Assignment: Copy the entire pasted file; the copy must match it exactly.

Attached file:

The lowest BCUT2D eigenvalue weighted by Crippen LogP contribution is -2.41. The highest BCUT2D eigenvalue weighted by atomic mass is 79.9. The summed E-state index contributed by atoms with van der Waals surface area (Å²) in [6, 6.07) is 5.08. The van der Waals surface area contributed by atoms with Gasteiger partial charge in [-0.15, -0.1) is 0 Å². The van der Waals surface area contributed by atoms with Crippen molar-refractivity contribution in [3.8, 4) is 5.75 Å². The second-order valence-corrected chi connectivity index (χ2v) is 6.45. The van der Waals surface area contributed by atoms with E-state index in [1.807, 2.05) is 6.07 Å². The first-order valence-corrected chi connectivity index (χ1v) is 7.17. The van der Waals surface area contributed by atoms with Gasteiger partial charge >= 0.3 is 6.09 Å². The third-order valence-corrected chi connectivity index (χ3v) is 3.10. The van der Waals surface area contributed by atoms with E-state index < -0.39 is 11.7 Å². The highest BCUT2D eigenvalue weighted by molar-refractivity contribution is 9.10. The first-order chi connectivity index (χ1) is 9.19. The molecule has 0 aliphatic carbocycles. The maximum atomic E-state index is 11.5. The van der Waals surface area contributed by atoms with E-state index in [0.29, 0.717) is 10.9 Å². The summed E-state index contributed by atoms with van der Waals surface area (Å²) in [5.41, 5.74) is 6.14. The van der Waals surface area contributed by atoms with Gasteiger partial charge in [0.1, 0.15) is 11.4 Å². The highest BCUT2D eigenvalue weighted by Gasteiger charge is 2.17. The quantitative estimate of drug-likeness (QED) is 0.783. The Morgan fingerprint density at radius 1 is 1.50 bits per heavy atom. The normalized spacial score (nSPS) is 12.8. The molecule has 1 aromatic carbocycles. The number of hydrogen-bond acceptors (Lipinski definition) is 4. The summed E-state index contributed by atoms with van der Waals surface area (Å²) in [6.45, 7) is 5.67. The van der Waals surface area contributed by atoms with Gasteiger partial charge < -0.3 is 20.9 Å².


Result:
The lowest BCUT2D eigenvalue weighted by Crippen LogP contribution is -2.41. The highest BCUT2D eigenvalue weighted by atomic mass is 79.9. The summed E-state index contributed by atoms with van der Waals surface area (Å²) in [6, 6.07) is 5.08. The van der Waals surface area contributed by atoms with Gasteiger partial charge in [-0.15, -0.1) is 0 Å². The van der Waals surface area contributed by atoms with Crippen molar-refractivity contribution in [3.8, 4) is 5.75 Å². The second-order valence-corrected chi connectivity index (χ2v) is 6.45. The van der Waals surface area contributed by atoms with E-state index in [1.807, 2.05) is 6.07 Å². The first-order valence-corrected chi connectivity index (χ1v) is 7.17. The van der Waals surface area contributed by atoms with Gasteiger partial charge >= 0.3 is 6.09 Å². The third-order valence-corrected chi connectivity index (χ3v) is 3.10. The van der Waals surface area contributed by atoms with E-state index < -0.39 is 11.7 Å². The highest BCUT2D eigenvalue weighted by molar-refractivity contribution is 9.10. The first-order chi connectivity index (χ1) is 9.19. The molecule has 0 aliphatic carbocycles. The maximum atomic E-state index is 11.5. The van der Waals surface area contributed by atoms with E-state index in [0.29, 0.717) is 10.9 Å². The summed E-state index contributed by atoms with van der Waals surface area (Å²) in [5.41, 5.74) is 6.14. The van der Waals surface area contributed by atoms with Gasteiger partial charge in [0.1, 0.15) is 11.4 Å². The highest BCUT2D eigenvalue weighted by Gasteiger charge is 2.17. The quantitative estimate of drug-likeness (QED) is 0.783. The Morgan fingerprint density at radius 1 is 1.50 bits per heavy atom. The normalized spacial score (nSPS) is 12.8. The molecule has 1 aromatic carbocycles. The number of hydrogen-bond acceptors (Lipinski definition) is 4. The summed E-state index contributed by atoms with van der Waals surface area (Å²) in [6.45, 7) is 5.67. The van der Waals surface area contributed by atoms with Gasteiger partial charge < -0.3 is 20.9 Å².